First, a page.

Petit Manan Island is in peak hatching season! The small, delicately speckled brown tern eggs are disappearing and being replaced by similarly patterned fluffy chicks. The oblong, white-brown spotted black guillemot eggs are opening up to reveal all-black downy chicks. Where once we were seeing large, gleaming white puffin eggs, now chicks with long grey down and white bellies are hiding quietly in their burrows. We even have found one razorbill chick (see photo below)! The only seabird still solely in the incubation stage are the Leach’s storm-petrels.
One question that I often get asked is, why do some seabirds only ever hatch one chick (think puffins, razorbills, storm-petrels), while others can rear multiple chicks (terns, guillemots, etc)?
In general, seabirds have small clutch sizes compared to birds of other groups like most waterfowl, game birds, and some perching birds. This is because seabirds, unlike the groups mentioned previously, tend to have long life spans. This means it is not quite as critical for seabirds to have a successful nesting season their first breeding season or every year of their life in order to replace themselves in the population. Other bird species may only get one chance to successfully reproduce if annual adult survival is low due to high depredation of adults and/or other factors.
But why lay only one egg instead of two or even three? There are multiple factors that influence seabird clutch size, and still many questions to be answered. Chick rearing is very energetically demanding for the parents, from egg formation to providing enough food for growing chicks. Right from when birds arrive on the breeding grounds, food availability is critical. After long migrations or rough winters, seabirds need to be able to find enough resources near their breeding colony to allow them to be in proper condition for breeding. Limited food resources during this period of time can cause birds to lay smaller clutch sizes, or even not nest at all.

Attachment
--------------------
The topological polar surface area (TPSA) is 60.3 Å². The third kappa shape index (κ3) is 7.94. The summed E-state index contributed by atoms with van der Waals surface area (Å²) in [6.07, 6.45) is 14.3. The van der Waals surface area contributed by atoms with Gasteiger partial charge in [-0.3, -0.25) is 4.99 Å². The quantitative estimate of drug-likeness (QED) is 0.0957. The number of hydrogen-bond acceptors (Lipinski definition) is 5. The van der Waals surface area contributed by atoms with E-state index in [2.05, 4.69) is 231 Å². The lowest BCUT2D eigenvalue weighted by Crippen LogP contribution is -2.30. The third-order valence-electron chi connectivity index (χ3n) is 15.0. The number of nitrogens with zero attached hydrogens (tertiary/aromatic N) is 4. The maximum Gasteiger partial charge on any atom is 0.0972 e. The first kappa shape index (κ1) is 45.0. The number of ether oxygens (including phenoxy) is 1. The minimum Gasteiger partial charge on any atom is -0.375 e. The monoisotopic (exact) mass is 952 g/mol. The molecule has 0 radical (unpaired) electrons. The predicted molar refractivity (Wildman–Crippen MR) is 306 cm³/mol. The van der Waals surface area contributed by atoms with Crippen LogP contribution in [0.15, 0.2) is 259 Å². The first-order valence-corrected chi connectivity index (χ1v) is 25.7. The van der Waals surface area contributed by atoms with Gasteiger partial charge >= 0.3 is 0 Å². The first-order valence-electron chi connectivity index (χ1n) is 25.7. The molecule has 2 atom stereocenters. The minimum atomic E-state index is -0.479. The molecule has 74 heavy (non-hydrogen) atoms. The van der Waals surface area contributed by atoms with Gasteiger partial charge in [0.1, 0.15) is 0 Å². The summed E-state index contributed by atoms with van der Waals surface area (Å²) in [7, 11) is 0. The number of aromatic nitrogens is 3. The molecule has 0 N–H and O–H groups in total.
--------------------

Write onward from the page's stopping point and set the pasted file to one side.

This still does not answer our question why puffins and other species only lay one egg, in both good and bad food years. For species with one egg clutches, it is more beneficial for the long-term survival and breeding success of the adults to raise only one chick at a time. Raising two chicks would probably not be impossible during good food years, but the energetic costs on the parents might make this not worthwhile in the long run. So puffins, razorbills, and many other seabirds prefer to take things slow, laying only one egg per season.
Currently, we have found 17 black guillemot chicks, 15 Atlantic puffin chicks, one razorbill chick, and a few hundred tern chicks!